The taxpayer faces a £4bn bill if a "big six" energy company goes under

5 questions answered.

Under newly proposed plans by Ed Davey the tax payer could foot the bill if one of the big six energy companies goes bust. We answer five questions on the proposed contingency plans.

What is Ed Davey proposing?

Energy Secretary Ed Davey is proposing to intervene quickly should one of the big six companies - EDF of France, E.ON and npower of Germany and Scottish Power, owned by Iberdrola of Spain, Centrica and Scottish & Southern Electric – go bust.

The "worst case scenario" plans, outlined in an Energy Department consultation paper open for comments until March 15, could result in household bills rising by between £7 and £32 a year on average over the period, equivalent to a maximum contribution of £4bn on the basis of 25.5m households in the UK, according to The Telegraph.

The provisions would enable the Government to intervene and continue to fund any company about to go bust and control the cost passed onto the consumer and maintain market sustainability. The rest of the industry would be expected to maintain supplies should this happen.

What is the likely-hood one of the big six companies could going bust?

It is not thought to be very likely that one of these companies would go bust any time soon and their commitment to the UK is not being questioned. It is thought the government is brining in these extra precautions because it does not want to have a repeat of the banking fiasco in the energy sector.

Does the government not already have provisions in place?

It does in the form of the 2011 2011 Energy Act which has already introduced a special administration regime to provide protection for the National Grid and the electricity and gas distribution networks it operates, as well as for the rail and water industries. However, Davey feels these provisions are not robust enough to cope with the mayhem that would ensue in the market if one of the big energy providers went bust.

What has the Department of Energy said?

An Energy Department official told The Telegraph: “It is extremely unlikely that any of the large energy suppliers in the UK would become insolvent. None the less, the Government believes that it is prudent to have in place a framework that will ensure the continued operation of a major supplier until its customers can be transferred to other partners.”

What do the energy companies think about these new provisions?

EDF has said it is broadly supportive of the proposals, while others are yet to comment

Photograph: Getty Images

Heidi Vella is a features writer for

Photo: Getty Images
Show Hide image

Autumn Statement 2015: George Osborne abandons his target

How will George Osborne close the deficit after his U-Turns? Answer: he won't, of course. 

“Good governments U-Turn, and U-Turn frequently.” That’s Andrew Adonis’ maxim, and George Osborne borrowed heavily from him today, delivering two big U-Turns, on tax credits and on police funding. There will be no cuts to tax credits or to the police.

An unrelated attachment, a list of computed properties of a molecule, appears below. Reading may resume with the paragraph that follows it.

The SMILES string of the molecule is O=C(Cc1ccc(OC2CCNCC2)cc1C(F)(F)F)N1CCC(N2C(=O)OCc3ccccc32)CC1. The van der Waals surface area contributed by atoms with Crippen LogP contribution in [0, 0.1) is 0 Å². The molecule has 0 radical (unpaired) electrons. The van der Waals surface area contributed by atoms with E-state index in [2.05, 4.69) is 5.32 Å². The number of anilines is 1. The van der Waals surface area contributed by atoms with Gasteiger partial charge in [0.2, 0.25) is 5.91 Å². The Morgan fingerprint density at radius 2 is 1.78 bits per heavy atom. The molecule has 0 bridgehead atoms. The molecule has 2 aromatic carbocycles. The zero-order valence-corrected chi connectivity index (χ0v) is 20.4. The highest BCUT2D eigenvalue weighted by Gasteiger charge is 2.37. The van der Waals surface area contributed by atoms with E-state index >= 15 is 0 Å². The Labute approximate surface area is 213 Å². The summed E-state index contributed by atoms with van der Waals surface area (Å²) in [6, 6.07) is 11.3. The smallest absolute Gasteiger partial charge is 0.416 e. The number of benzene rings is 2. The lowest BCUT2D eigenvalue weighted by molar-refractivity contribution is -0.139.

The Office for Budget Responsibility estimates that, in total, the government gave away £6.2 billion next year, more than half of which is the reverse to tax credits.

Osborne claims that he will still deliver his planned £12bn reduction in welfare. But, as I’ve written before, without cutting tax credits, it’s difficult to see how you can get £12bn out of the welfare bill. Here’s the OBR’s chart of welfare spending:

The government has already promised to protect child benefit and pension spending – in fact, it actually increased pensioner spending today. So all that’s left is tax credits. If the government is not going to cut them, where’s the £12bn come from?

A bit of clever accounting today got Osborne out of his hole. The Universal Credit, once it comes in in full, will replace tax credits anyway, allowing him to describe his U-Turn as a delay, not a full retreat. But the reality – as the Treasury has admitted privately for some time – is that the Universal Credit will never be wholly implemented. The pilot schemes – one of which, in Hammersmith, I have visited myself – are little more than Potemkin set-ups. Iain Duncan Smith’s Universal Credit will never be rolled out in full. The savings from switching from tax credits to Universal Credit will never materialise.

The £12bn is smaller, too, than it was this time last week. Instead of cutting £12bn from the welfare budget by 2017-8, the government will instead cut £12bn by the end of the parliament – a much smaller task.

That’s not to say that the cuts to departmental spending and welfare will be painless – far from it. Employment Support Allowance – what used to be called incapacity benefit and severe disablement benefit – will be cut down to the level of Jobseekers’ Allowance, while the government will erect further hurdles to claimants. Cuts to departmental spending will mean a further reduction in the numbers of public sector workers.  But it will be some way short of the reductions in welfare spending required to hit Osborne’s deficit reduction timetable.

So, where’s the money coming from? The answer is nowhere. As the last five years proved, the Conservatives don’t need to close the deficit to be re-elected. In fact, it may be that having the need to “finish the job” as a stick to beat Labour with actually helped the Tories in May. They have neither an economic imperative nor a political one to close the deficit. What we'll instead get is five more years of the same: increasing household debt, austerity largely concentrated on the poorest, and yet more borrowing. 

Stephen Bush is editor of the Staggers, the New Statesman’s political blog.